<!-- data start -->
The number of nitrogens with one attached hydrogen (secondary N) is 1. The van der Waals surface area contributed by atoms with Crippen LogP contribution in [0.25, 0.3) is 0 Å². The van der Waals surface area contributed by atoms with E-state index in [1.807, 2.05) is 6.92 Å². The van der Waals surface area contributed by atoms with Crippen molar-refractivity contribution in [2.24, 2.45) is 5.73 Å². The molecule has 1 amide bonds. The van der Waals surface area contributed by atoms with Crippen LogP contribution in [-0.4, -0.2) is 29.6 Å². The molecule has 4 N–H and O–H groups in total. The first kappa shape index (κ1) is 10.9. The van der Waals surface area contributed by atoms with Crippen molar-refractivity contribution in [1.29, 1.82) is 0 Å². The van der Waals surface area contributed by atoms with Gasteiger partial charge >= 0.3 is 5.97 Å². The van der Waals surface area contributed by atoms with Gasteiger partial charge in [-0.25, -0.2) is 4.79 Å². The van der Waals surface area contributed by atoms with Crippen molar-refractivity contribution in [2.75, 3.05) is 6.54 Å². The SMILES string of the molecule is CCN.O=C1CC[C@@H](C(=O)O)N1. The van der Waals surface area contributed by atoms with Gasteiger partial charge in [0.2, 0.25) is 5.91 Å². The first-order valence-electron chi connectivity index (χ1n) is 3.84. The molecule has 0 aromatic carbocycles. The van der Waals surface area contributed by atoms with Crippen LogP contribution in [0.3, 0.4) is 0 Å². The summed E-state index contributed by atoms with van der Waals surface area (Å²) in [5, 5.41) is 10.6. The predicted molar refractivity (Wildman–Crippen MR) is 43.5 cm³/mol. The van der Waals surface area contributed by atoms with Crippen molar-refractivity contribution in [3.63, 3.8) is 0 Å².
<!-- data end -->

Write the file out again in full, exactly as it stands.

The number of nitrogens with one attached hydrogen (secondary N) is 1. The van der Waals surface area contributed by atoms with Crippen LogP contribution in [0.25, 0.3) is 0 Å². The van der Waals surface area contributed by atoms with E-state index in [1.807, 2.05) is 6.92 Å². The van der Waals surface area contributed by atoms with Crippen molar-refractivity contribution in [2.24, 2.45) is 5.73 Å². The molecule has 1 amide bonds. The van der Waals surface area contributed by atoms with Crippen LogP contribution in [-0.4, -0.2) is 29.6 Å². The molecule has 4 N–H and O–H groups in total. The first kappa shape index (κ1) is 10.9. The van der Waals surface area contributed by atoms with Crippen molar-refractivity contribution in [1.29, 1.82) is 0 Å². The van der Waals surface area contributed by atoms with Gasteiger partial charge >= 0.3 is 5.97 Å². The van der Waals surface area contributed by atoms with Gasteiger partial charge in [-0.25, -0.2) is 4.79 Å². The van der Waals surface area contributed by atoms with Crippen molar-refractivity contribution in [2.75, 3.05) is 6.54 Å². The SMILES string of the molecule is CCN.O=C1CC[C@@H](C(=O)O)N1. The van der Waals surface area contributed by atoms with Gasteiger partial charge in [0.2, 0.25) is 5.91 Å². The first-order valence-electron chi connectivity index (χ1n) is 3.84. The molecule has 0 aromatic carbocycles. The van der Waals surface area contributed by atoms with Crippen LogP contribution in [0.3, 0.4) is 0 Å². The summed E-state index contributed by atoms with van der Waals surface area (Å²) in [5, 5.41) is 10.6. The predicted molar refractivity (Wildman–Crippen MR) is 43.5 cm³/mol. The van der Waals surface area contributed by atoms with Crippen molar-refractivity contribution in [3.63, 3.8) is 0 Å².